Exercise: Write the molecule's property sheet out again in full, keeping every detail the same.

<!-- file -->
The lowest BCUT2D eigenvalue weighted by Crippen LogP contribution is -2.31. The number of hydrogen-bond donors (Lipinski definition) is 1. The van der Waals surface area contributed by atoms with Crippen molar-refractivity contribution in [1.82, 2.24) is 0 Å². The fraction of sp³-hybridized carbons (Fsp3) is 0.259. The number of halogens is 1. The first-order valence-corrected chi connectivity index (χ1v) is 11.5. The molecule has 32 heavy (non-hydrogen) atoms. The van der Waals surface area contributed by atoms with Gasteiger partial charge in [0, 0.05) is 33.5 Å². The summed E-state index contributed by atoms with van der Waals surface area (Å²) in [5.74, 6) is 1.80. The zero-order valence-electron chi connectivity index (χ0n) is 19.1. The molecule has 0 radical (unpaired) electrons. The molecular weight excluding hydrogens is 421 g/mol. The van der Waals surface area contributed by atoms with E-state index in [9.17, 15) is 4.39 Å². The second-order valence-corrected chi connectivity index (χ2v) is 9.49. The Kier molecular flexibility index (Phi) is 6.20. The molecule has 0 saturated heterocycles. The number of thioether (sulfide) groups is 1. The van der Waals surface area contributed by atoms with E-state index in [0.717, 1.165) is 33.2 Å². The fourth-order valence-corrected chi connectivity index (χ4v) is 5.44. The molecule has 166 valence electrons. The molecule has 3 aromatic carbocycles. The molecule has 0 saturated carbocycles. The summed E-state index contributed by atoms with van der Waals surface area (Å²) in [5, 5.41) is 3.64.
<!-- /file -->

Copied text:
The lowest BCUT2D eigenvalue weighted by Crippen LogP contribution is -2.31. The number of hydrogen-bond donors (Lipinski definition) is 1. The van der Waals surface area contributed by atoms with Crippen molar-refractivity contribution in [1.82, 2.24) is 0 Å². The fraction of sp³-hybridized carbons (Fsp3) is 0.259. The number of halogens is 1. The first-order valence-corrected chi connectivity index (χ1v) is 11.5. The molecule has 32 heavy (non-hydrogen) atoms. The van der Waals surface area contributed by atoms with Gasteiger partial charge in [0, 0.05) is 33.5 Å². The summed E-state index contributed by atoms with van der Waals surface area (Å²) in [5.74, 6) is 1.80. The zero-order valence-electron chi connectivity index (χ0n) is 19.1. The molecule has 0 radical (unpaired) electrons. The molecular weight excluding hydrogens is 421 g/mol. The van der Waals surface area contributed by atoms with E-state index in [9.17, 15) is 4.39 Å². The second-order valence-corrected chi connectivity index (χ2v) is 9.49. The Kier molecular flexibility index (Phi) is 6.20. The molecule has 0 saturated heterocycles. The number of thioether (sulfide) groups is 1. The van der Waals surface area contributed by atoms with E-state index in [0.717, 1.165) is 33.2 Å². The fourth-order valence-corrected chi connectivity index (χ4v) is 5.44. The molecule has 166 valence electrons. The molecule has 3 aromatic carbocycles. The molecule has 0 saturated carbocycles. The summed E-state index contributed by atoms with van der Waals surface area (Å²) in [5, 5.41) is 3.64.